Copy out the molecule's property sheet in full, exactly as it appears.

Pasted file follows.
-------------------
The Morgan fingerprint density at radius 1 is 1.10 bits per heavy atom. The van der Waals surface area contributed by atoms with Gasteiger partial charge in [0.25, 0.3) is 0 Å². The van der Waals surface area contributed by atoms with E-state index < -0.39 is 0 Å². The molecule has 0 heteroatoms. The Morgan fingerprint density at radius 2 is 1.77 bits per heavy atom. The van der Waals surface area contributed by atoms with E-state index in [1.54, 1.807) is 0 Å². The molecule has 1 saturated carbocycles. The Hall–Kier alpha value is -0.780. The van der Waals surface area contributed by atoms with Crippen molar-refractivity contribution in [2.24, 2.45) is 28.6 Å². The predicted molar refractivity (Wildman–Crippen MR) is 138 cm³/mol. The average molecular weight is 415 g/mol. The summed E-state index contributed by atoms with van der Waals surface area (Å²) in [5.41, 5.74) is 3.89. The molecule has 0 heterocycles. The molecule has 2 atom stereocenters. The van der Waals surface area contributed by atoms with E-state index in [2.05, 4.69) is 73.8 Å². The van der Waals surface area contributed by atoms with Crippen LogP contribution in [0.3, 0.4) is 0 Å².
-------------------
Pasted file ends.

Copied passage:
The Morgan fingerprint density at radius 1 is 1.10 bits per heavy atom. The van der Waals surface area contributed by atoms with Gasteiger partial charge in [0.25, 0.3) is 0 Å². The van der Waals surface area contributed by atoms with E-state index < -0.39 is 0 Å². The molecule has 0 heteroatoms. The Morgan fingerprint density at radius 2 is 1.77 bits per heavy atom. The van der Waals surface area contributed by atoms with E-state index in [1.54, 1.807) is 0 Å². The molecule has 1 saturated carbocycles. The Hall–Kier alpha value is -0.780. The van der Waals surface area contributed by atoms with Crippen molar-refractivity contribution in [2.24, 2.45) is 28.6 Å². The predicted molar refractivity (Wildman–Crippen MR) is 138 cm³/mol. The average molecular weight is 415 g/mol. The summed E-state index contributed by atoms with van der Waals surface area (Å²) in [5.41, 5.74) is 3.89. The molecule has 0 heterocycles. The molecule has 2 atom stereocenters. The van der Waals surface area contributed by atoms with E-state index in [2.05, 4.69) is 73.8 Å². The van der Waals surface area contributed by atoms with Crippen LogP contribution in [0.3, 0.4) is 0 Å².